If you want all the particulars on who is doing what at the company now, and how Microsoft is reorganized into new business groups, we have those details here.
Ballmer is changing Microsoft’s structure, shifting away from a number of individual business units working on projects that don’t connect to a more integrated model where overlapping groups are working together.
If you want to know why Ballmer is doing this, you only have to read this paragraph Ballmer wrote last year in a letter to shareholders:
We will continue to work with a vast ecosystem of partners to deliver a broad spectrum of Windows PCs, tablets and phones. We do this because our customers want great choices and we believe there is no way one size suits over 1.3 billion Windows users around the world. There will be times when we build specific devices for specific purposes, as we have chosen to do with Xbox and the recently announced Microsoft Surface. In all our work with partners and on our own devices, we will focus relentlessly on delivering delightful, seamless experiences across hardware, software and services. This means as we, with our partners, develop new Windows devices we’ll build in services people want. Further, as we develop and update our consumer services, we’ll do so in ways that take full advantage of hardware advances, that complement one another and that unify all the devices people use daily. So right out of the box, a customer will get a stunning device that is connected to unique communications, productivity and entertainment services from Microsoft as well as access to great services and applications from our partners and developers around the world.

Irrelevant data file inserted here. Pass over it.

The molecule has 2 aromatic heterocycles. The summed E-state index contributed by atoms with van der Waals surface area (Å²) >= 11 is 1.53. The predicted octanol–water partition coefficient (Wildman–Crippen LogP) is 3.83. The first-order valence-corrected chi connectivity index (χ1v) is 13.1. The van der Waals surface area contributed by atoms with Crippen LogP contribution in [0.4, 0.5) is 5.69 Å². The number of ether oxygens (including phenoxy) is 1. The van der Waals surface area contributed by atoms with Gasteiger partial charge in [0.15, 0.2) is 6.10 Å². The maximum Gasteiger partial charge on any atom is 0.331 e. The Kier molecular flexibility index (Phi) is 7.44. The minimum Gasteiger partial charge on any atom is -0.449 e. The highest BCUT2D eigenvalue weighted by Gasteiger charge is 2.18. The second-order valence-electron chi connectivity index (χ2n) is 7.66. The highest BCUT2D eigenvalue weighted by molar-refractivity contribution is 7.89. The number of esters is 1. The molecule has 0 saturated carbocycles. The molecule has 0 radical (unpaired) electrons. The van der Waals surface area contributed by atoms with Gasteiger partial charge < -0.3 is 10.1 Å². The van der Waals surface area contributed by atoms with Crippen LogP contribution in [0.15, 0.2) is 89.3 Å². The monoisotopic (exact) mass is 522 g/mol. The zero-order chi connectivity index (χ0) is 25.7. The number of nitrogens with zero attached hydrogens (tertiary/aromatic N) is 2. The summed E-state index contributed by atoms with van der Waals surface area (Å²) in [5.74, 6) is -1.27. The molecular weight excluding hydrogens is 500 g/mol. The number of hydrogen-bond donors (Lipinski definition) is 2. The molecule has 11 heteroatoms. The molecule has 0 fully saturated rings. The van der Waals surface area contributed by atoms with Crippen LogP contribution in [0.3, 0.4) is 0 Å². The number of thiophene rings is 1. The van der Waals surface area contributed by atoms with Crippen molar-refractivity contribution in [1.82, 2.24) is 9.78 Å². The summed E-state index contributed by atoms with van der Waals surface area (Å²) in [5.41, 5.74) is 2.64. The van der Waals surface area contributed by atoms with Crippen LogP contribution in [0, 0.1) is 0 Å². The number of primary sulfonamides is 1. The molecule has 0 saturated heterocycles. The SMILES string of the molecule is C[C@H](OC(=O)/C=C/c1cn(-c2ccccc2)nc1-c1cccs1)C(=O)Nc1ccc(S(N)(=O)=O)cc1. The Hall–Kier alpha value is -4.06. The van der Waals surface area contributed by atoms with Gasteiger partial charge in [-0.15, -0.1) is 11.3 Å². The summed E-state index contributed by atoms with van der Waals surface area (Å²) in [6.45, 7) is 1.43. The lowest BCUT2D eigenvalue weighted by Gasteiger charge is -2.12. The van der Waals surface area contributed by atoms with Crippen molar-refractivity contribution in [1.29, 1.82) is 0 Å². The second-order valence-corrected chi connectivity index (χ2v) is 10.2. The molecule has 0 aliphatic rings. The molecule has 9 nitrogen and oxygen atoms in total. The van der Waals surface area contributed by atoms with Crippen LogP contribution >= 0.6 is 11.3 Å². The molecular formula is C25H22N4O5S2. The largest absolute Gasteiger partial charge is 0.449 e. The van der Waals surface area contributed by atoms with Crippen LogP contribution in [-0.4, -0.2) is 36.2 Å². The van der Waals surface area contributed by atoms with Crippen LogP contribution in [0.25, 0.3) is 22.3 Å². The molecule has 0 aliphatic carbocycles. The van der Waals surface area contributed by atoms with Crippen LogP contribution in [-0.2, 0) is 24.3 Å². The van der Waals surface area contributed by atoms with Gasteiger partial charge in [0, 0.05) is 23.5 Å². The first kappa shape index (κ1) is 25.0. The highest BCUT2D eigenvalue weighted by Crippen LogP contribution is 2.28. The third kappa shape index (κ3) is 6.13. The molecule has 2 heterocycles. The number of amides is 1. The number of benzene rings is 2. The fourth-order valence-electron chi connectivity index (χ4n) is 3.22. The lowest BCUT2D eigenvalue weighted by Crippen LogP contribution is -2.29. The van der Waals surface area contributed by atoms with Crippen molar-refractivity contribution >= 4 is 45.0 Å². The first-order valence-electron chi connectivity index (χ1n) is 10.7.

It’s a bit dense, which is Ballmer’s writing style.
But, in short, what he’s trying to say is this: Microsoft has a lot of great products: Office, Windows, Xbox, Bing, etc. We work with great hardware companies, like Lenovo, Samsung, HP, and Dell. We want Microsoft’s fantastic products to work flawlessly on our partner’s great hardware right out of the box to deliver a consumer experience that is 100X better than what Apple, or Google offer.
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